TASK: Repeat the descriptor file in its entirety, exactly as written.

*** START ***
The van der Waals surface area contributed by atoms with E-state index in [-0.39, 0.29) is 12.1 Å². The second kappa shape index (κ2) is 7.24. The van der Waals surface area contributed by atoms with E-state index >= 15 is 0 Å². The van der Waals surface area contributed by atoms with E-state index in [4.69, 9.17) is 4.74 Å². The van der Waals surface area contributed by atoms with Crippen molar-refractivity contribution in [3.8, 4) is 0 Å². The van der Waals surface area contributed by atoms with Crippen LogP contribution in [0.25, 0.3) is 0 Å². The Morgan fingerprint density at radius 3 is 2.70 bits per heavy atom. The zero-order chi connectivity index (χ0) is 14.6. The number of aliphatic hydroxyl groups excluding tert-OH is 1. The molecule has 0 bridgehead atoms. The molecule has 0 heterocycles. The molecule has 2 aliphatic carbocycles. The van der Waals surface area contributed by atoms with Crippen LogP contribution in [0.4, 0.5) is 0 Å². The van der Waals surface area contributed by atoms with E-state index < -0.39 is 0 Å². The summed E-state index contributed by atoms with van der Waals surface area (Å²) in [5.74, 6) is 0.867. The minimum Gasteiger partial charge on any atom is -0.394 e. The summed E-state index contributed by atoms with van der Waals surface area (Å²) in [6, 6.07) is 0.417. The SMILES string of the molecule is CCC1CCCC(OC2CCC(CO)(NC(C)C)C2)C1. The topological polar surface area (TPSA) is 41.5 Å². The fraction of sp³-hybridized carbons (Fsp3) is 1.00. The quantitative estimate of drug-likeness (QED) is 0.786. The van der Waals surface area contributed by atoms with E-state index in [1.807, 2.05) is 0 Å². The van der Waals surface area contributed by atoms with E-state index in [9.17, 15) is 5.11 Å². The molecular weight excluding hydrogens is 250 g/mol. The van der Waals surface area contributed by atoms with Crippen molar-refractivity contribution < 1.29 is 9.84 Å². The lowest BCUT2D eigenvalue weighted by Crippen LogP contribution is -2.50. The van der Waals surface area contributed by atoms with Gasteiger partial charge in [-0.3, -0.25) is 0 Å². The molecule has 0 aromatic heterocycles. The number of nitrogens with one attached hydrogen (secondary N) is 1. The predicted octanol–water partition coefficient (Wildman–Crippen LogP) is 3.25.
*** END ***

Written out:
The van der Waals surface area contributed by atoms with E-state index in [-0.39, 0.29) is 12.1 Å². The second kappa shape index (κ2) is 7.24. The van der Waals surface area contributed by atoms with E-state index >= 15 is 0 Å². The van der Waals surface area contributed by atoms with E-state index in [4.69, 9.17) is 4.74 Å². The van der Waals surface area contributed by atoms with Crippen molar-refractivity contribution in [3.8, 4) is 0 Å². The van der Waals surface area contributed by atoms with Crippen LogP contribution in [0.25, 0.3) is 0 Å². The Morgan fingerprint density at radius 3 is 2.70 bits per heavy atom. The zero-order chi connectivity index (χ0) is 14.6. The number of aliphatic hydroxyl groups excluding tert-OH is 1. The molecule has 0 bridgehead atoms. The molecule has 0 heterocycles. The molecule has 2 aliphatic carbocycles. The van der Waals surface area contributed by atoms with Crippen LogP contribution in [0.4, 0.5) is 0 Å². The van der Waals surface area contributed by atoms with E-state index < -0.39 is 0 Å². The summed E-state index contributed by atoms with van der Waals surface area (Å²) in [5.74, 6) is 0.867. The minimum Gasteiger partial charge on any atom is -0.394 e. The summed E-state index contributed by atoms with van der Waals surface area (Å²) in [6, 6.07) is 0.417. The SMILES string of the molecule is CCC1CCCC(OC2CCC(CO)(NC(C)C)C2)C1. The topological polar surface area (TPSA) is 41.5 Å². The fraction of sp³-hybridized carbons (Fsp3) is 1.00. The quantitative estimate of drug-likeness (QED) is 0.786. The van der Waals surface area contributed by atoms with E-state index in [1.807, 2.05) is 0 Å². The van der Waals surface area contributed by atoms with E-state index in [9.17, 15) is 5.11 Å². The molecular weight excluding hydrogens is 250 g/mol. The van der Waals surface area contributed by atoms with Crippen molar-refractivity contribution < 1.29 is 9.84 Å². The lowest BCUT2D eigenvalue weighted by Crippen LogP contribution is -2.50. The van der Waals surface area contributed by atoms with Gasteiger partial charge in [-0.3, -0.25) is 0 Å². The molecule has 0 aromatic heterocycles. The number of nitrogens with one attached hydrogen (secondary N) is 1. The predicted octanol–water partition coefficient (Wildman–Crippen LogP) is 3.25.